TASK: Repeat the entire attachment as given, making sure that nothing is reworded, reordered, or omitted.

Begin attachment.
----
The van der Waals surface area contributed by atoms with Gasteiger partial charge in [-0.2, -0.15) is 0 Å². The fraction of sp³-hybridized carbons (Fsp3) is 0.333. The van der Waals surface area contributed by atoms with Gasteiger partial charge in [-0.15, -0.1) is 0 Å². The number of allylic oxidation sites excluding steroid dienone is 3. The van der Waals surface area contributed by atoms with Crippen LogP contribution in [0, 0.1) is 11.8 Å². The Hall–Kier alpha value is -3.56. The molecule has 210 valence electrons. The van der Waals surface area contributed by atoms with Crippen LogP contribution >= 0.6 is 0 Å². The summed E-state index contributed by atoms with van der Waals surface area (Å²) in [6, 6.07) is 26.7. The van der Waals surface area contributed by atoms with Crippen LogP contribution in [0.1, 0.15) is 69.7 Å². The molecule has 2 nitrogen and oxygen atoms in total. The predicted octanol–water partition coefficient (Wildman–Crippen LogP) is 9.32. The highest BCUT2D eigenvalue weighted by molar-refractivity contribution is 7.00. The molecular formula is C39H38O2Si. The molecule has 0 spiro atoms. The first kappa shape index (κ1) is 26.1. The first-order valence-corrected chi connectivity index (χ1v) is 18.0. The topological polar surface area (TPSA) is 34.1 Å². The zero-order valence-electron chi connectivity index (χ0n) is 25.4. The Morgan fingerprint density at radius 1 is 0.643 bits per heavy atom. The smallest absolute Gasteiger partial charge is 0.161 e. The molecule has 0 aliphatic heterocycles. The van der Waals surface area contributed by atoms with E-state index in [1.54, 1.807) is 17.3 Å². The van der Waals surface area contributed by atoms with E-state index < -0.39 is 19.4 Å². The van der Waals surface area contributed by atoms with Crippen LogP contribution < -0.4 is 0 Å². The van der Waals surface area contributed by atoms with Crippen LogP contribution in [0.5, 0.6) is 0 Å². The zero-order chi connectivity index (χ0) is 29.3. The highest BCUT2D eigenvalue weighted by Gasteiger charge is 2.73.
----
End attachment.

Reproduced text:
The van der Waals surface area contributed by atoms with Gasteiger partial charge in [-0.2, -0.15) is 0 Å². The fraction of sp³-hybridized carbons (Fsp3) is 0.333. The van der Waals surface area contributed by atoms with Gasteiger partial charge in [-0.15, -0.1) is 0 Å². The number of allylic oxidation sites excluding steroid dienone is 3. The van der Waals surface area contributed by atoms with Crippen LogP contribution in [0, 0.1) is 11.8 Å². The Hall–Kier alpha value is -3.56. The molecule has 210 valence electrons. The van der Waals surface area contributed by atoms with Crippen LogP contribution >= 0.6 is 0 Å². The summed E-state index contributed by atoms with van der Waals surface area (Å²) in [6, 6.07) is 26.7. The van der Waals surface area contributed by atoms with Crippen LogP contribution in [0.1, 0.15) is 69.7 Å². The molecule has 2 nitrogen and oxygen atoms in total. The predicted octanol–water partition coefficient (Wildman–Crippen LogP) is 9.32. The highest BCUT2D eigenvalue weighted by molar-refractivity contribution is 7.00. The molecular formula is C39H38O2Si. The molecule has 0 spiro atoms. The first kappa shape index (κ1) is 26.1. The first-order valence-corrected chi connectivity index (χ1v) is 18.0. The topological polar surface area (TPSA) is 34.1 Å². The zero-order valence-electron chi connectivity index (χ0n) is 25.4. The Morgan fingerprint density at radius 1 is 0.643 bits per heavy atom. The smallest absolute Gasteiger partial charge is 0.161 e. The molecule has 0 aliphatic heterocycles. The van der Waals surface area contributed by atoms with E-state index in [1.54, 1.807) is 17.3 Å². The van der Waals surface area contributed by atoms with E-state index < -0.39 is 19.4 Å². The van der Waals surface area contributed by atoms with Crippen LogP contribution < -0.4 is 0 Å². The van der Waals surface area contributed by atoms with Crippen LogP contribution in [0.5, 0.6) is 0 Å². The zero-order chi connectivity index (χ0) is 29.3. The highest BCUT2D eigenvalue weighted by Gasteiger charge is 2.73.